Governor General’s Gold Medal
Alumna’s African research nets top honour
"It helps people towards working on their own, it brings out their self-reliance" she says. "I don't think money (towards basic needs) is good enough for the future development of refugees. Their psychosocial development, which is not a programming priority, is also extremely important. Peace programs help bridge this gap."
Over seven months in 2010 she worked with refugees at the 50-year-old Nakivale refugee settlement in Uganda and with repatriated former refugees in Monrovia, Liberia to find out the long-term impact of peace programs. She witnessed the positive impact on communities through trauma healing while in the camps and how they helped people reintegrate into life outside the camps. The programs focus on communication, self esteem, conflict resolution and other skills, she says.
The work Lawson undertook was groundbreaking and addressed a real gap in research, says Ken Christie, Royal Roads Human Security and Peacebuilding program head and Lawson's thesis supervisor.
"Jane embodies what human security and peace building is about," he says. "She chose to work with refugees, which is one of the most difficult things to do as they are the most vulnerable."
Her thesis will be shared with the United Nations Research Institute for Social Development, as well as the Ugandan and Liberian governments. More research is needed, but it is clear to Lawson that peace programs help empower people to deal with conflict better.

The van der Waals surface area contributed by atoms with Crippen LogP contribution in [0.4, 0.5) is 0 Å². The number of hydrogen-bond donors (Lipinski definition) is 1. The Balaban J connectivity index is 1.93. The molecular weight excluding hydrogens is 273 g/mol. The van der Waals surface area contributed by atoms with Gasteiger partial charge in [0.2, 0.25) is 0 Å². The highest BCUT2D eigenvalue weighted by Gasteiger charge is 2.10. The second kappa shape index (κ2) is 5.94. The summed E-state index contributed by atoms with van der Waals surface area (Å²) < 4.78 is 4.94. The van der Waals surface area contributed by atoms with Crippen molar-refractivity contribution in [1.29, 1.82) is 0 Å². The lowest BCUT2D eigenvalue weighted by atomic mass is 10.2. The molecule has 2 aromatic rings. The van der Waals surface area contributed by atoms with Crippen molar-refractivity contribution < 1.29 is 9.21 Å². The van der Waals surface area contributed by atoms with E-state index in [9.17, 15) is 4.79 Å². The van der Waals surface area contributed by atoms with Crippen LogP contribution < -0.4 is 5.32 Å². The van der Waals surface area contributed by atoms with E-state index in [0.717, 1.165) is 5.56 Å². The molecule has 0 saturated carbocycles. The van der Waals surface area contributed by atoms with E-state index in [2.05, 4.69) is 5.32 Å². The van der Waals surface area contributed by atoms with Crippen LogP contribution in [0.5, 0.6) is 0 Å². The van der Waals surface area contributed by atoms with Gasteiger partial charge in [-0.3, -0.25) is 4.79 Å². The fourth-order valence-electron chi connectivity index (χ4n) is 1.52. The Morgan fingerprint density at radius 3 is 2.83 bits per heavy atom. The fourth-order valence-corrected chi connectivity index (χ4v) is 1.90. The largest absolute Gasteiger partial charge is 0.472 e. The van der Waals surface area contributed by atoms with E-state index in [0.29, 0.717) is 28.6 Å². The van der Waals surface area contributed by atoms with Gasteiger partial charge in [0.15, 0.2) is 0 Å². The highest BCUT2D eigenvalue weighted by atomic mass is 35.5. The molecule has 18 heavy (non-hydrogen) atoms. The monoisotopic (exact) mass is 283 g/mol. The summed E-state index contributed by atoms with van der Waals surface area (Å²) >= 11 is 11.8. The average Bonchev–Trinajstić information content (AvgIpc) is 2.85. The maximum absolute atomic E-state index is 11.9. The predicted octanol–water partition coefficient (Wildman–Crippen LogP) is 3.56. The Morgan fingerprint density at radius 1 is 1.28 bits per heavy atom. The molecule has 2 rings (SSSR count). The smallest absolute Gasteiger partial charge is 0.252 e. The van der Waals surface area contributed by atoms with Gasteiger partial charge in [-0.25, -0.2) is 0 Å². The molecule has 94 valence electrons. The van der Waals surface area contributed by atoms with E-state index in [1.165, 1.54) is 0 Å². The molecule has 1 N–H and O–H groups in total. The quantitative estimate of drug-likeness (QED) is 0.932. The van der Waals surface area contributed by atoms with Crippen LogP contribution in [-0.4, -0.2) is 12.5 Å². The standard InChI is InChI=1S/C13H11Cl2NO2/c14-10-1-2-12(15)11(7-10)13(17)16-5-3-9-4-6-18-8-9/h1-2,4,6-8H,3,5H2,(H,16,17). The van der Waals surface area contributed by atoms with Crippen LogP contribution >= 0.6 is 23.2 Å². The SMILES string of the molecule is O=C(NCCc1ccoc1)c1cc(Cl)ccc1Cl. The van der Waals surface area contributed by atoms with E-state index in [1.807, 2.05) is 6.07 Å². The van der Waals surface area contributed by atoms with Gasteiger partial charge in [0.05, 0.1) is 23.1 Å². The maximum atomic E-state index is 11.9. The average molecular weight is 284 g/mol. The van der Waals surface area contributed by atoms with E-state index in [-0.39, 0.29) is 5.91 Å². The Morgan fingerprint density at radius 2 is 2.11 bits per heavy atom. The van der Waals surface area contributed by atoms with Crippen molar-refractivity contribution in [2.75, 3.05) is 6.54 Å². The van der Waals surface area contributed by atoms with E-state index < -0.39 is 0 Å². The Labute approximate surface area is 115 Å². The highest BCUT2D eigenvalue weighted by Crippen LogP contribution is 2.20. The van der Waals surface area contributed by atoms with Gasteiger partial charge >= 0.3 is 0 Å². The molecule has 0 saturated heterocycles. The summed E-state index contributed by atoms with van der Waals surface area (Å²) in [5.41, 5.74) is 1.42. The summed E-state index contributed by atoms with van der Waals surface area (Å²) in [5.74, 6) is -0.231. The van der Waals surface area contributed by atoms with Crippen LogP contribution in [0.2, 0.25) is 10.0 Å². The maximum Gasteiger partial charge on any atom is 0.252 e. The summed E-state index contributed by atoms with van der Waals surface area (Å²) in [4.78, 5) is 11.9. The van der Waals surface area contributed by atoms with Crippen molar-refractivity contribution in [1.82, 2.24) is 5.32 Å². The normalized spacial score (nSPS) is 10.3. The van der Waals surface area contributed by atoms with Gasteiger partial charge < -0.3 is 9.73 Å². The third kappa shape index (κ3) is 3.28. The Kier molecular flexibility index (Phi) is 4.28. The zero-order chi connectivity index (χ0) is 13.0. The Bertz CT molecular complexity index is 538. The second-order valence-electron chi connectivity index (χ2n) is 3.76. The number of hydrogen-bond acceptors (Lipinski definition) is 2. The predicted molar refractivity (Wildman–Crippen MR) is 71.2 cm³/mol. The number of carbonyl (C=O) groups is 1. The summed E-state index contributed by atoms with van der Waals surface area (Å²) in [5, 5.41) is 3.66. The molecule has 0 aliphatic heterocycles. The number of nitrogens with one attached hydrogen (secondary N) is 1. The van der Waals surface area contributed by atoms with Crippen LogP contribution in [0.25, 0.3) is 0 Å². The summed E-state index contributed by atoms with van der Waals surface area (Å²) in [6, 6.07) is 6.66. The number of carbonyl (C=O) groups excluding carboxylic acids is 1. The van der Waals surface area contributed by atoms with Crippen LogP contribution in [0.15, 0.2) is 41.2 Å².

Aid in refugee camps is very focused on the needs of people today - food, water, shelter and health care topping the list. These are vital services, but you can't discount the person's long-term needs, Lawson says. When people are spending on average 12 years in a refugee camp they lose out on opportunities for higher education and careers, placing them at a disadvantage when they are repatriated.
"The 15 to 30 year olds, they become the lost generation," she says. "We focus on the children and many of the older people already had some sort of training prior to becoming a refugee. (The people in between) are the people who lose out."
Since returning home Lawson has focused her attention on helping people give in a sustainable way to support immediate needs without negatively impacting local economies or creating dependencies. Thanks to a Calgary business's support, and Lawson's insights, five Liberian students will have four years of tuition at the University of Monrovia covered through scholarship. She is also a member of the Consortium of Peace Studies at the University of Calgary which is working on starting a post graduate diploma program in peace studies.
"I would love to work with businesses and corporations and help them learn how to corporate give in a different way so that it is a long-term investment," she says. "We have to rethink how we give. Giving is a good thing, but mindful giving is how we have to do it."
Read more about Jane Lawson's experiences in Uganda and Liberia here.